Gone are the outlandish references to salvation, redemption, sinfulness and all that other religious folderol. The possibilities are limitless.  For those who look forward to a hearty meal on December 25th, there’s “O Come All Ye Stuffed Full.”  Anticipating extended periods of snow?  There’s “I’m Dreaming of a White Winter.”  The tune could be very popular, except in the Dakotas and northern Indiana where winters are very gray.  For those locations something on the order of “It Came Upon the Midnight Drear” would be perfect (except for the suicidally inclined).  Skip any geographical reference with religious overtones, like Bethlehem.  Instead, celebrate your own community.  The charm of “O Little Town of Hackensack” would be infectious.  Remember too the association of the holidays with sex.  “Viagra, It Has Raised Mine High” could be sung during holiday foreplay.

Don’t scant the gay market.  There’s money to be made there as demonstrated by the overwhelming success of “I’ve Grown Accustomed to His Butt, / It Always Makes My Day Begin” (from “My Fair Laddie”).  Some carols, indeed, need virtually no re-doing.  In “Deck the Halls With Boughs of Holly” a line like “Don we now our gay apparel” can inspire hand-in-hand gay tunesters  as they stroll North Clark in Chicago or cruise the bars of San Francisco, perhaps in red and green drag.  Show off your language talents as well.  Do you know French?  How about “Allons, Gais Bergeres” (Come Along, Gay Shepherds”).  We all know what shepherds do to while away the time.  “Brokeback” moments aren’t limited to cowboys.  Shepherds, remember, often herd rams, whose same-sex proclivities any Indiana farm boy can attest to.

Don’t overlook the damage done to a culturally sensitive holiday season by classical favorites.  That unspeakably titled oratorio by George Frederick Handel comes to mind.  We now know that Handel got his libretto from a man who dealt with a butcher who got his candles from a merchant who frequented  a paper merchant who sold his wares to a bookseller one of whose customers was an aristocrat whose footman made anti-Semitic remarks.  Such an indisputable chain of evidence convincingly establishes Handel’s anti-Jewish bias.  It’s best here to overlook Handel’s other oratorios that feature well known Jewish heroes.  There’s no sense being intimidated by facts.  Your refusal to tolerate this embarrassingly named oratorio will firmly ground your reputation as a zealot unwilling to accept the slightest hint of racial hatred.  Of course, you’d be very well advised to overlook any mention of Jewish religious practices.  That could remind people of Hanukkah, a religious reference!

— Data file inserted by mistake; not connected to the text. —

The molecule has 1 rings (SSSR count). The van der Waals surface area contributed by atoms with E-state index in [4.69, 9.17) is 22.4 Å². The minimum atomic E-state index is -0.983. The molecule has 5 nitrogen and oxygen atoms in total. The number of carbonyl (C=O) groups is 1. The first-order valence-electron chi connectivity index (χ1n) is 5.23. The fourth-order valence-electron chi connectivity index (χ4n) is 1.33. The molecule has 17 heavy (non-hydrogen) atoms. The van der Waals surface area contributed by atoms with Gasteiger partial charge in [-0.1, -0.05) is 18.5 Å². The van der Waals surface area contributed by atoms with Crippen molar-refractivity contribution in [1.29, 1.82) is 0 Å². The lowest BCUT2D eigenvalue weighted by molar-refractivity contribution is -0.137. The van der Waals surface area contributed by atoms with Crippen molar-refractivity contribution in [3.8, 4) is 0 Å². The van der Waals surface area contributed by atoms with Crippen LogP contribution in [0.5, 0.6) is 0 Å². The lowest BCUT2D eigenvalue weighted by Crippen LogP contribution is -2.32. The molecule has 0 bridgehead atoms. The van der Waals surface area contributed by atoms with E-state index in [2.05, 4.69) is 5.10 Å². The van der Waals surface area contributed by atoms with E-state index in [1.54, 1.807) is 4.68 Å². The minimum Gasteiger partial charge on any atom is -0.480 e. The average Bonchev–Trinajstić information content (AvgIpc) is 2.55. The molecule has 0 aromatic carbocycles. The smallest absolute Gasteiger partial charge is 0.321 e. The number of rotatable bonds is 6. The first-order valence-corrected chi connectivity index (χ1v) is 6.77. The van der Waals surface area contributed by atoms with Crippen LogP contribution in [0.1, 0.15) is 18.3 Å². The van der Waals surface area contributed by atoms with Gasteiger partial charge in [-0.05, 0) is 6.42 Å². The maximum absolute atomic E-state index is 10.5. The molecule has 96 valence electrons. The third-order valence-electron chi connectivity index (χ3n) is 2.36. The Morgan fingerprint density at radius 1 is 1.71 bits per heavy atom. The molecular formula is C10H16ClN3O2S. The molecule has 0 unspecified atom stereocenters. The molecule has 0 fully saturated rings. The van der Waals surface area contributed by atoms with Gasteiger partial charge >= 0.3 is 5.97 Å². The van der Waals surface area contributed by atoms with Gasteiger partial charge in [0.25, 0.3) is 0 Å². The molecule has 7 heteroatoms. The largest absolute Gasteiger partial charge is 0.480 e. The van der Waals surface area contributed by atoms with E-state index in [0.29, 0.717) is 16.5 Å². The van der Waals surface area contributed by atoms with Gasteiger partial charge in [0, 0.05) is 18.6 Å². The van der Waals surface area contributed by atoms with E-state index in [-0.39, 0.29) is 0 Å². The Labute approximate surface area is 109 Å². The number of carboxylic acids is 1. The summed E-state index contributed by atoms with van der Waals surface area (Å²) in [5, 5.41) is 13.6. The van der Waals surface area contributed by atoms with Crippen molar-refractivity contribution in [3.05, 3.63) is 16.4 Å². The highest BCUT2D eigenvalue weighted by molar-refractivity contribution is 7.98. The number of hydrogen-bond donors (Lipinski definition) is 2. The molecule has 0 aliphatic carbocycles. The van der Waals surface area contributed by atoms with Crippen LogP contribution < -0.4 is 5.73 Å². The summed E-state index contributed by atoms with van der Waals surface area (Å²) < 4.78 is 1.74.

Looking for something classical?  Try the newly rediscovered  J. S. Bach cantata  “Wack It Off” (No. 140.5).   Wildly successful at its premiere in an underground Leipzig strip club, the work  provided the composer with several somewhat ambiguous invitations from female and male members of the Thomaskirche choir (much to the annoyance of Mrs. Bach).  This cantata can considerably enhance the sexual festivities of the holiday season.

With care and attentiveness, your December festivities will prove not only inoffensive but profitable as well.  With Tiny Tim (in the newly titled A Holiday Tune) you can enthusiastically express your wish “The Fates Be Kind to Us Everyone.”  Ebenezer Scrooge, of course, might still be inclined to counter, “Happy Holidays!  Bah, humbug! Merry Christmas, Merry Christmas to all!”


After retiring in 2003 from the English faculty at Notre Dame, Tom Jemielity’s comic essays and short stories have appeared in Rosebud (twice), The Best of Foliate Oak Online, The Macguffin, the Cynic Online Magazine (three times), The Foliate Oak Literary Magazine (online), and The New York Observer.  His less than reverent approach to hymns and carols was greatly influenced by Walt Kelly’s 1950’s cartoon strip Pogo, where Kelly’s fans were treated to such seasonal delights as Deck Us All with Boston Charlie and Good King Sauerkraut Looked Out on His Feet Uneven.